At the national level, the industry has moved from being a duopoly market to an oligopoly one with Nigerian Breweries Plc (NB Plc) 61%, Guinness Nigeria 27%, and Consolidated Breweries 10% being the major market shareholders.
South African Breweries Miller (SABM), a more recent entrant to the market, continues to grow its influence in the market.NB Plc, one of the local subsidiaries of the global brand Heineken, has the largest capacity and coverage, with about 8 breweries located across the country and estimated to have total annual capacity of 13.5mn hl. Guinness, owned by Diageo, operates 4 breweries with an estimated total annual of 7.5mn hl. SABM has an estimated capacity of 1.8mn hl built mainly through the acquisition of Pabod Breweries in Port Harcourt, International Breweries in Ilesa and Onitsha in a strategic drive to control regional markets. Despite this capacity coupled with other smaller plants, there is still a gap demand of about 53m hl due largely to the growing population with its attendant vibrant youth and growing middle class.
Policy Trust – Nigeria’s industrial aspiration is hinged on the implementation of the Nigeria Industrial Revolution Plan (NIRP) which philosophy is to build Nigeria’s competitive advantage, to broaden the scope of industry, and accelerate expansion of the manufacturing sub-sector. NIRP establishes cross cutting interventions that address competitiveness of the entire manufacturing sub-sector. The NIRP will ensure that Nigeria becomes:
the preferred manufacturing hub in West Africa;
the preferred source for supplying low and medium-technology consumer and industrial goods domestically and regionally.
Incentives – The Nigerian Government is not unaware of the major challenges inhibiting the growth and development of the manufacturing industry; there is a huge commitment to ensuring that Nigeria generates a minimum of 10,000MW of power and ensure effective distribution of this power before the end 2023. They are also committed to removing all non-fiscal barriers to investment and ensuring a competitive business environment that would promote free entry and exit of investors irrespective of nationality.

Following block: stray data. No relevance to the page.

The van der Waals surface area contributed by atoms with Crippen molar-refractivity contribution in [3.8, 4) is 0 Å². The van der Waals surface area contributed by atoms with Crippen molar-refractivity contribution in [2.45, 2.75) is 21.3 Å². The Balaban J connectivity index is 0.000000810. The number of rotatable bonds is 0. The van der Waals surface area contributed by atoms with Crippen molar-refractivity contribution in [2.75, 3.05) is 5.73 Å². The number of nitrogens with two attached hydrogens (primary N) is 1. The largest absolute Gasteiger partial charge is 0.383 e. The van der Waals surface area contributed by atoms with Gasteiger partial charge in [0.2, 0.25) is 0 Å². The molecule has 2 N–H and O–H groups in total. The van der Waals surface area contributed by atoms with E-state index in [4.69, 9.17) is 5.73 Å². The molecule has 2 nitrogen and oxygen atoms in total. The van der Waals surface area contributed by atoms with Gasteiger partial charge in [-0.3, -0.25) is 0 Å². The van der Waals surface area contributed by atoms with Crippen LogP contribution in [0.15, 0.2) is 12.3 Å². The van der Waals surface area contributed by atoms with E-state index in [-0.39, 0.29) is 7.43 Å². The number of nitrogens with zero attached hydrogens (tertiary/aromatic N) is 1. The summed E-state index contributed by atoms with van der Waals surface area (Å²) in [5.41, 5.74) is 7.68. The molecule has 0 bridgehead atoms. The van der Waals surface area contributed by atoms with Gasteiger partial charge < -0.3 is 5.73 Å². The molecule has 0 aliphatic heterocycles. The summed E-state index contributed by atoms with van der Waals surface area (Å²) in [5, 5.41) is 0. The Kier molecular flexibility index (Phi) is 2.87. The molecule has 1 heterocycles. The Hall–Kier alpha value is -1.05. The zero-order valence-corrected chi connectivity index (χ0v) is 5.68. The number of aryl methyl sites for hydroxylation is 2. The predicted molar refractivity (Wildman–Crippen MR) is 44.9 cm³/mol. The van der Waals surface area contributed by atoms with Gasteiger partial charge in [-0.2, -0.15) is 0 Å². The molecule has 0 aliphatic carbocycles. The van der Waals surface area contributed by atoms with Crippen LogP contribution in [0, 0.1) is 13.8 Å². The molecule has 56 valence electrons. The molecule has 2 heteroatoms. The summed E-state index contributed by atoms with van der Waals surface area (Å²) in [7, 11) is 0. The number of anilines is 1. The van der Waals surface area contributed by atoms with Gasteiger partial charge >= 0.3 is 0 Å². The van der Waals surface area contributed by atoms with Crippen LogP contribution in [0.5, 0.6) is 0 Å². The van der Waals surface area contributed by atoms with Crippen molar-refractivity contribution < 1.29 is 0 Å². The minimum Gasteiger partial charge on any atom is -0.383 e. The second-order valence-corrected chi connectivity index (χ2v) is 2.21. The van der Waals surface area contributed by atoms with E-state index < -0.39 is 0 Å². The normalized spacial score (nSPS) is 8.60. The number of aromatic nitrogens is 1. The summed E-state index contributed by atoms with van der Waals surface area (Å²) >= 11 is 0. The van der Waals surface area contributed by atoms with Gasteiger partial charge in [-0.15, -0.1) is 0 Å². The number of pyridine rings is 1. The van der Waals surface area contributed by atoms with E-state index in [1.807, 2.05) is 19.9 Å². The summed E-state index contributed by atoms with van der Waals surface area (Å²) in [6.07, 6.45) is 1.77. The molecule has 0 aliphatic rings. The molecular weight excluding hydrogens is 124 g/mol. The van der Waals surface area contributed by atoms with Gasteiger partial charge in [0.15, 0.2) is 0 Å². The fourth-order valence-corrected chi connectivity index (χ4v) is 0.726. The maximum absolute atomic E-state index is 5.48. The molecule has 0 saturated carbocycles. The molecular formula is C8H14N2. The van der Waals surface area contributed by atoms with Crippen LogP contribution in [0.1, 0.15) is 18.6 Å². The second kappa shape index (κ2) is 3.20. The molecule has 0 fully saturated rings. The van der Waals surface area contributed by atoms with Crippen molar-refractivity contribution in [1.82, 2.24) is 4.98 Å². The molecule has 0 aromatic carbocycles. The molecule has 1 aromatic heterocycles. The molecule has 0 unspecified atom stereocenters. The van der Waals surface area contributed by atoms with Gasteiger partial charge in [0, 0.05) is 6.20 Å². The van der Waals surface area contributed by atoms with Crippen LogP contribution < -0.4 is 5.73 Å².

- The Nigerian Government has deliberately designed investment incentives to support private sector participation in the sector. While some of these incentives are in form of tax holiday, exemptions, and reliefs, there are many more that leverage on specific government policies, performance of the companies as well as relevant international investment treaties. Some of these are:
- Income tax relief for a period of three years and which can be extended for a period of one year and thereafter another one year or for one period of two years – Pioneer Status Incentives
- Zero Import Duty: Zero percent import duty tariffs (custom, excise and value added) for import of agricultural equipment and agro-processing equipment.
- Exemption of interest from tax on loans granted to agricultural activities.
- Avoidance of double taxation agreement which eliminates double taxation with respect on income and capital gains.
- Investment promotion and protection agreement provides reciprocal baseline protections for investments.
- Nigeria qualifies for the Africa Growth and Opportunity Act (AGOA).
For more information, please refer to the Compendium of Investment Incentives in Nigeria.
Why You should invest in Nigeria.
- Large internal market with access to the regional and continental markets;
- Trainable workforce with competitive wage demand;
- Considerable size of disposable income by the population;
- Predictable macro-economic policy framework;
- Supportive government policy that is geared towards industrialization.
Source – NIPC